Environmental Science 102
Global Energy System


Systems

A system is defined as:
1)
2)

Closed System

A system that does not interact with other systems of items outside of the closed system.
The closest example to a closed system is a terrarium; however, this is only a closed system where matter is concerned - energy still enters and exits a terrarium (sunlight in, heat out)

Open System

A system that does interact with other systems or items outside of the system.
Examples include: Atmosphere, hydrosphere, lithosphere, biosphere, the Earth, the Solar System

Global Energy System

The Earth's global energy system is an open system - energy from the Sun enters, energy from the Earth is lost to space.

The following discussion refers to pg. 43, Figure 2.13

FIGURE 1- Incoming Solar Radiation
FIGURE 2 - Longwave Energy Flow

Incoming Radiation

100 units - energy recieved from the sun (not important what type of units are used - could be joules, watts, calories, etc.)

Albedo is the percent of radiation scattered and reflected from a surface.

Of the 100 units of incoming radiation, 3 units are reflected back by the atmosphere, 19 units by the clouds, and 9 units by the ground. Total reflected = 31 units

Notice that the amount reflected by the clouds is two times greater than the amount reflected by the ground.
Light colored materials reflect more radiation than dark colored materials.
Dark colored materials absorb more radiation than light colored materials.

It should be noted at this point that "ground" is used here to indicate the surface of the Earth - land and water surfaces.

Of the 100 units of incoming radiation, 17 units are absorbed by the atmosphere, 3 units are absorbed by the clouds, and 49 units are absorbed by the ground. Total absorbed = 69 units

69 units + 31 units = 100 units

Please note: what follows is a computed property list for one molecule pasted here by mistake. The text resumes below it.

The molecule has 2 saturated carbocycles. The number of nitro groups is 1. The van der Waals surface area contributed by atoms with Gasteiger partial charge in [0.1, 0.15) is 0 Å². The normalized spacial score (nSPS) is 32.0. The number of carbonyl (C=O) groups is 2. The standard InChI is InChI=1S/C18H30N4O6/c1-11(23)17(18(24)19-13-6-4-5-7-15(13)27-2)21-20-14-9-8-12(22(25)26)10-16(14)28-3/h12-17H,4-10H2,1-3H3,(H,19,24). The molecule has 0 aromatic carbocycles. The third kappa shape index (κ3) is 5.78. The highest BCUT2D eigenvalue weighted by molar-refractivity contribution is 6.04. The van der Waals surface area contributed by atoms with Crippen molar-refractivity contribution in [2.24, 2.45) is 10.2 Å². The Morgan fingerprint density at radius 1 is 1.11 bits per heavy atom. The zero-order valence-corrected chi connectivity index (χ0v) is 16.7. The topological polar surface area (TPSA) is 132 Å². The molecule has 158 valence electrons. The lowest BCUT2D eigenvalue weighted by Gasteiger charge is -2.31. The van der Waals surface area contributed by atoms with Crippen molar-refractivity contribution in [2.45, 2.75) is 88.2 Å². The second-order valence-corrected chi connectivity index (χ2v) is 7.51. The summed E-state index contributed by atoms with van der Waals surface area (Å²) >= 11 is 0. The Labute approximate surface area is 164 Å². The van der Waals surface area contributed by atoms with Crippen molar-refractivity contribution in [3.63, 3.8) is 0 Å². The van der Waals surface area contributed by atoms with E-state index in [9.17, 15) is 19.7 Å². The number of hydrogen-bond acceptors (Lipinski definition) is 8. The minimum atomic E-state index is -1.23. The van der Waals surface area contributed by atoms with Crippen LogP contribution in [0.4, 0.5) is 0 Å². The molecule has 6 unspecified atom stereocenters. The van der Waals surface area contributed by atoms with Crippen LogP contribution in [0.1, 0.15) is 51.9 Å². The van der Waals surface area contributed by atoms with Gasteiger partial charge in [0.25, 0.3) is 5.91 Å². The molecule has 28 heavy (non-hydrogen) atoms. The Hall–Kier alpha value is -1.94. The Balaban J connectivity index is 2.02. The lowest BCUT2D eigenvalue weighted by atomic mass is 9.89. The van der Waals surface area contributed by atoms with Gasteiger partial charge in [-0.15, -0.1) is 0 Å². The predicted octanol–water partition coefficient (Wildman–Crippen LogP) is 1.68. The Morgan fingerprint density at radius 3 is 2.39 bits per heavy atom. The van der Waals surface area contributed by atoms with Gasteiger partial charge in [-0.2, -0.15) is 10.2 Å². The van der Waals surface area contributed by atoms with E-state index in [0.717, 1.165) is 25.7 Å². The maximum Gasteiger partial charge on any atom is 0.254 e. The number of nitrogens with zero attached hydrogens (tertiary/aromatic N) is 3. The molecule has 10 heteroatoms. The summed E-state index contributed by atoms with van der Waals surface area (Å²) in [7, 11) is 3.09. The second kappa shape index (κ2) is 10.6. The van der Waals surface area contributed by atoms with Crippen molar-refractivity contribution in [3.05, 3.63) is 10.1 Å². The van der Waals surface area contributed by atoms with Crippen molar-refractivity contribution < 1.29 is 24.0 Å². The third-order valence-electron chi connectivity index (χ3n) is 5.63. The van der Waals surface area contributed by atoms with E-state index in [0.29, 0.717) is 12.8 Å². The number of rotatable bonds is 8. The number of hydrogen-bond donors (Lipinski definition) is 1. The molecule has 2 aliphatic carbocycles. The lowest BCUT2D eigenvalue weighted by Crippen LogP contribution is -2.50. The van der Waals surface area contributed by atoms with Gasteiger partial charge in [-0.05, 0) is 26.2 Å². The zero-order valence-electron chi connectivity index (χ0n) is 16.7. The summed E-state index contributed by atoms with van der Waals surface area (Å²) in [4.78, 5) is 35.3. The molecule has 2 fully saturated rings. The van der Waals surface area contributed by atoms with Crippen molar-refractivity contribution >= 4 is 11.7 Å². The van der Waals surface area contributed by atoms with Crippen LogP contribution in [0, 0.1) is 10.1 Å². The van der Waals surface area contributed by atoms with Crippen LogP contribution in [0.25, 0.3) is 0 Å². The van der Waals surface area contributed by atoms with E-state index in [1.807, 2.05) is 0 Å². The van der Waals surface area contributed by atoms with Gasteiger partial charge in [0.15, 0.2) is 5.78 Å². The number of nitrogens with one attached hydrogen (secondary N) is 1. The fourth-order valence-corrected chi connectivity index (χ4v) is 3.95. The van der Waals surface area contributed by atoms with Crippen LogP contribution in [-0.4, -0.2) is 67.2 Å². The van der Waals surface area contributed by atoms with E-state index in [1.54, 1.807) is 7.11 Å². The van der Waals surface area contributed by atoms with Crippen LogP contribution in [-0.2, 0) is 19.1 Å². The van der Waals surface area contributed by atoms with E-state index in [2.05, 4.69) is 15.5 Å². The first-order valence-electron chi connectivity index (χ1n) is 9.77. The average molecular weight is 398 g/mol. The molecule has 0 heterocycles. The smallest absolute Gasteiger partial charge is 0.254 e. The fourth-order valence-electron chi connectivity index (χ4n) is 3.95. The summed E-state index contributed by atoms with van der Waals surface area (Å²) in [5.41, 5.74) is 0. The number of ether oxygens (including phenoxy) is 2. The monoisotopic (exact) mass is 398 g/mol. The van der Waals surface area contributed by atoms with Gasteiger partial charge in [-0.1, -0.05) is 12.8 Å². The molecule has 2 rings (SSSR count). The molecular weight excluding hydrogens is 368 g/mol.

Outgoing Radiation

Starting with the radiation from the ground - the ground absorbs 49 units from insolation - it absorbs another 95 units of energy from counterradiation that has been re-emitted from the atmosphere.
49 units + 95 units = 144 units total absorption by the ground.

Radiation is then re-emitted from the ground as 114 units of infrared radiation. Of this 114 units, 102 units are absorbed by the atmosphere and 12 units are lost directly to space.
144 units - 114 units = 30 units remaining

23 units are moved from the ground to the atmosphere through Latent Heat Transfer (Heat is removed from the surface during evaporation)
7 units are moved from the ground to the atmosphere through Sensible Heat Transfer (the air is in contact with the ground and heat is transfered directly from one material to the other)
23 units + 7 units = 30 units

The Atmosphere directly absorbs 20 units of insolation, 102 units are absorbed from the ground, 23 units absorbed from latent heat transfer and 7 units from sensible heat transfer. Total = 152 units absorbed by the atmosphere.

Of this 152 units, 95 units are re-emitted to and absorbed by the ground, and 57 units are lost directly to space.

Of the total outgoing radiation lost to space, 31 units are reflected insolation, 12 units are radiated from the ground and 57 units are radiated from the atmosphere.
31 units + 12 units + 57 units = 100 units.

The amount of incoming radiation equals the amount of outgoing radiation. Global Radiation Balance

This equation is not constant and is not always balanced.
Variations in the amount of energy recieved, energy lost, ground cover, composition of the atmosphere can all affect the this equation.
The Earth's energy system is dynamic and is always changing and adjusting to new conditions.
As a result the global is either warming up or cooling down.

Net Radiation

The Global Energy Balance does not imply that all areas of the Earth recieve energy equally.
It looks at the Earth as an entire system.
Variations occur in given locations.
For example, radiation is only being recieved from the sun on one half of the globe at any one time.
Energy is being lost, however, on all parts of the globe whether it is night or day.
Equatorial regions recieve more radiation than polar regions.
Polar regions loose more radiation than they recieve.
Therefore, excess energy from the equator must be moved to the polar regions in order to maintain the global energy balance.